Packing. There isn't a whole lot more on earth thats more tedious, is there? I generally don't think so. The entire process can be exhausting and frustrating, but also kind of fun too: discovering things you'd forgotten about. The acknowledgment that this ritual means things are changing: you're moving, or traveling, or doing something where you will no longer be inside the status quo. I love that aspect of packing. As I sit here, surrounded by the sundry items that are my life, I can't help but marvel at the difference between this last college move in and my first one, three years ago.
I had a van full of stuff to move into my two person bedroom, in an all girls residence hall. The hall was beautiful - a three story red victorian home, converted for college living. Granite porches and stained glass windows, carpeted stair cases and a real dining room table. I had some plastic cups, tons of school supplies, a bag swollen and heavy with new dancewear (for the first time since I'd started high school), a gift from my Uncle. I had a giant suitcase that fit all - yes, ALL - of my clothing in it. Every stitch. And then a second, small suitcase full of hoodies. I didn't wear any makeup: not a drop. I had only minimally more confidence than I did beauty supplies. I was excited and nervous and ready, ready, ready to go. I had a brand new relationship back home, that was comfortable and exciting at the same time. Even as I kissed him goodbye, I couldn't wait to call him that night. Everything was new. I wanted nothing more than to blend in, to have acceptance in this first public education since kindergarten. To test my mettle against other dancers, to make friends and fit comfortably somewhere. In essence, what I wanted was the same thing I'd been trying to do my entire life: disappear.
Beneath the homework I was sure would drown me. Behind the dress code I still, to this day, strictly wear when others don't. Underneath the guise of being part of the group.
How little prepared I was for a journey that would involve some serious standing out. It's hard to blend in when you're the first person in a small liberal arts college to do something: in my case, be the first person able to double major in our most rigorous programs, dance and theatre. It's difficult to be "just one of the girls," when you're abusive father shows up on campus and scares the residence of your hall, getting himself hauled away by public safety. In some ways, of course, I succeeded. I was never considered the best or the fiercest or the most overwhelmingly technical of dancers in day-to-day classes. Never mind that I sped through level placements, moving every semester instead of every year. Or that several of my finals had teachers in tears. Then one day last year, we had a master class with a famous and well respected teacher/choreographer/performer. He watched the groups dance and called me to the center of the floor. He told me he loved watching me dance, and that I was clearly an underrated, under appreciated, and ignored dancer in our department. . . and that it was my fault. That I needed to stop blending. He was right.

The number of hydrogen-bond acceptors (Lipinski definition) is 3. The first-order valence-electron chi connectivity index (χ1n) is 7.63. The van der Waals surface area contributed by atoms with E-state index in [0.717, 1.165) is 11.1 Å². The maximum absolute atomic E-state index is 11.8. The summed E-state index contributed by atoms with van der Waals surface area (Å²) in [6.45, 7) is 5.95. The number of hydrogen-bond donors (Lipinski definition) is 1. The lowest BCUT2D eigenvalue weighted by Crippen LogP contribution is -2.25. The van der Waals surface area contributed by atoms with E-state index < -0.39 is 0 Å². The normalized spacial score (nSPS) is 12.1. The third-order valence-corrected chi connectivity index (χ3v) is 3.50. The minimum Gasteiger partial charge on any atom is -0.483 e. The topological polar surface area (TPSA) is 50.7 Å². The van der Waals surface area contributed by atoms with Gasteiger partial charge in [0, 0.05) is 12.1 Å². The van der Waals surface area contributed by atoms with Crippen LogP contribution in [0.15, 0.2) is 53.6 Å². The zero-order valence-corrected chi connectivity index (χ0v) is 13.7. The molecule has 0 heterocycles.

As I sit here on the floor, surrounded by all my things, I realize what a long journey it has been. I have several suitcases now, all devoted to my clothes - not just black yoga pants, plain blue jeans, an assortment of solid color tees and over sized sweaters. There is a raspberry colored coat. A purple satin button down shirt. Words like "teal," and "honey," and "aqua." Materials like "satin," and "lace." Skinny jeans in a bold dark wash. Soft colorful scarves. Things I have, over the past three years, carefully collected and lovingly added to a collection stripped of it's hoodies and over sizedshirts. Mostly. . .
I look at the piled boxes and remember the difference of not knowing who my roommate would be - my assignment changed a mere hours before move in - and the small room (granted it was a beautiful hall, as I've said) I was headed towards. Now I have all the trappings and supplies for maintaining an apartment, as I move into the college-owned apartments down the road from where I go to school. Three roommates - dear friends each - will meet me there, their own lives carefully boxed, bagged, and tagged waiting to blend with mine in a beautiful, chaotic sort of rhythm.
I'm not entirely sure how I feel about everything. . . or if the words I wrote even make much sense. But as I take one final round of clothes and press them into their suitcase I feel as though there is a small goodbye happening. Goodbye to the girl with wide eyes and excited for the chance to blend in and disappear. Your journey was a beautiful one. . . a trying one. An exhausting and sometimes fabulous one. But that journey is coming to a close now.
Let the new journeys begin.